Lecture 5 reading assignm: A&K finish Ch 3, Ch 4. Hartmann 3.8, 3.9, 3.10, 3.12 • Lapse rate, change in T with height Atmospheric water: • quantifying water vapor in the air • cloud formation • fog formation • high/middle/low clouds • radiative effects of clouds
Temperature inversion: when temperature increases w. height…………………………..
Forming a temperature inversion. Temperature inversions trap pollution near ground, can be important for formation of severe weather
Atmospheric Water Evaporation:process by which water is converted from liquid form to gas It takes energy! It occurs more easily over warmer surfaces. Evaporation is also greater when atmospheric pressure is low, wind speed is high and there is little water vapor in the air. Equilibrium when air is saturated
Measuring water vapor in the air • Mixing ratio (units :g/kg w.r.t. dry air) • Vapor pressure (at most 40 mb) • Saturation vapor pressure • Relative humidity: • Vapor pressure/saturation vapor press x 100 • Dew point: temp to which cool air at same pressure to cause condensation • Frost point: temp to which cool air at same pressure to cause frost to form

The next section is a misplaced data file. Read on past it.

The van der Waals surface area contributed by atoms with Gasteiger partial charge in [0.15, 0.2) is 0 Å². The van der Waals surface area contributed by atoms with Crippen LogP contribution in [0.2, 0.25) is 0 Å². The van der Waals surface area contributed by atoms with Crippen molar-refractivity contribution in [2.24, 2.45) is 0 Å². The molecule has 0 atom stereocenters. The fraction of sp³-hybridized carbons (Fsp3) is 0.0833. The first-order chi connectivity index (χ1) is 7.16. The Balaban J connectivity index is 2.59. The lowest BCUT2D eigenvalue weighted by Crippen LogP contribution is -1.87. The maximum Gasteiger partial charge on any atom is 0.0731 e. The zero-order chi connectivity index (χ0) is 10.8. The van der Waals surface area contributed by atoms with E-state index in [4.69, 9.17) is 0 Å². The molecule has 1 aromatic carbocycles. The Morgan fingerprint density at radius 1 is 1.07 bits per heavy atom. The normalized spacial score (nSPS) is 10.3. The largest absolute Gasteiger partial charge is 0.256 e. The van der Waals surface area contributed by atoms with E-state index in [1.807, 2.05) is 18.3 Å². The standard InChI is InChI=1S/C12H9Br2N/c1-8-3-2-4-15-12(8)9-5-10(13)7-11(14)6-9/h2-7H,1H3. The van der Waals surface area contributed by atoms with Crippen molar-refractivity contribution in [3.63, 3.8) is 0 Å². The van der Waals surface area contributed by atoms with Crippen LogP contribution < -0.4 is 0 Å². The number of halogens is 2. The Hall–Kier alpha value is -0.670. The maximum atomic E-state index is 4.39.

The source of water vapor is at the surface. That’s why it decreases sharply away from surface.
Condensation/deposition: Cloud formation, i.e., forming liquid droplets and solid ice crystals from water vapor Solute effect Curvature effect
Cloud formation • Nucleation (formation of cloud droplet around any type of particle.) • Homogeneous nucleation • Heterogeneous nucleation • Condensation nuclei • Hygroscopic nuclei • Hydrophobic nuclei • Ice nuclei
Fog – types and formation • Radiation fog. Forms similar to dew • Ground cools by radiation on long clear nights with light winds • Advection fog • When warm air advected over a cool surface • Off the coast of CA, cool coastal current • Gulf of Mexico in fall & winter • Evaporation (frontal or steam) fog • When water evaporates from rain that falls from warmer air into cold air near surface • Upslope fog
Lifting mechanisms forming clouds LCL updraft
Cloud classification • Layered clouds -- stratus (layered) • Convective clouds --- cumulo (heap) • Clouds are also classified by their altitude • Cirro (high composed of wispy ice crystals) • Alto (in mid-troposphere) • Nimbus (rain)
Nimbostratus (Ns) are deep layered clouds that bring precipitation and appear dark gray
Radiative effects of clouds • Clouds reflect solar radiation effectively • Thicker clouds reflect more –cooling effect • Clouds absorb & emit terrestrial radiation • The altitude of a cloud is important in determining radiative budget • Because the higher the cloud, the colder it is, and the less OLR it emits to space • Clouds can cool or warm the planet
Globally and annually averagedradiative effects of clouds • If clouds were removed without any other change then the Earth would gain approximately 20 W/m2 in net radiation and consequently it would warm.
Cloud composition: water clouds/ ice crystal clouds Whether clouds originate over land or ocean affects the number of CCNs Shape of crystal depends on the environmental temperature